Research has not yet established whether cell phone radiation is harmful. But. Some studies are troubling enough that we recommend reducing your exposure by buying a low-radiation phone or making some simple changes in the way you use your phone.
If you're one of those people who like to understand the "why" of it all, you'll appreciate the first post in this series where we explain the science of cell-phone radiation exposure.
No need to panic and ditch your phone (we at EWG certainly aren't giving up ours). Here's how to protect your health and stay in touch.
Headsets emit much less radiation than phones. Experts are split on whether wired or wireless headsets are safer. (Check out EWG's guide to headsets). Some wireless headsets emit continuous low-level radiation, so take yours off when you're not on a call. Using your phone in speaker mode also reduces radiation to the head.
Your phone emits radiation when you talk or text but not when you're receiving messages. Listening more and talking less reduces your exposures.
Phones use less power (which means less radiation) to send text instead of voice. Also, texting keeps the phone -- the radiation source -- away from your head.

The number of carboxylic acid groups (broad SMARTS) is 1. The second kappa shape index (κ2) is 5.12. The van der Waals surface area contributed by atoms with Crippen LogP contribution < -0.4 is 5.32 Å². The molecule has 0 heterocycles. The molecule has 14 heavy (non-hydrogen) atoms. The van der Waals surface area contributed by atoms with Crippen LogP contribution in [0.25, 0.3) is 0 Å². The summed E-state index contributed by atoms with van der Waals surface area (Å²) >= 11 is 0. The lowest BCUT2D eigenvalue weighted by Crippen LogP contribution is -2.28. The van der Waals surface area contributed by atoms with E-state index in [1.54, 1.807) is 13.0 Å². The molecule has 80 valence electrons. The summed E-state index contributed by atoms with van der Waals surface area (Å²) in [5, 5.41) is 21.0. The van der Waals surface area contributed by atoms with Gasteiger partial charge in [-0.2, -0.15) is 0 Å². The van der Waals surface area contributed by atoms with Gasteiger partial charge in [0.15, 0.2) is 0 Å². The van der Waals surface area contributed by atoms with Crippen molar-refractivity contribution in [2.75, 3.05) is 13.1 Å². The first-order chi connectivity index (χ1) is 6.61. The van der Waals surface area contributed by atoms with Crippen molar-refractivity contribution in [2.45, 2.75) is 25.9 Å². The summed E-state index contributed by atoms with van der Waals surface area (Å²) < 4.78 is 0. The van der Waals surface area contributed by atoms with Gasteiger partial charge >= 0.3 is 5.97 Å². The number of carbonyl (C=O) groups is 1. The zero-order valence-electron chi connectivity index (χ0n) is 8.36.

Hold the phone away from your torso when you're talking with headset or speaker, not against your ear, in a pocket, or on your belt, where soft body tissues absorb radiation.
Not all phones are created equal: Look up your phone on EWG's buyer's guide. (Your phone's model number may be printed under your battery.) If you're in the market for a new phone, find one that emits the lowest radiation possible and still meets your needs.
Fewer signal bars mean the phone has to step up its emissions to contact the tower. Call when your phone has a strong signal.
Radiation shields such as antenna caps or keypad covers reduce the connection quality and force the phone to transmit at a higher power with higher radiation.
Young children's brains absorb twice as much cell phone radiation as those of adults. EWG joins health agencies in at least 6 countries in recommending limiting children's phone use, such as for emergencies only.
To look up the radiation level of your phone, find a headset or read our research, visit EWG's cell phone report.
Originally published in Environmental Working Group's Enviroblog. Republished with permission.
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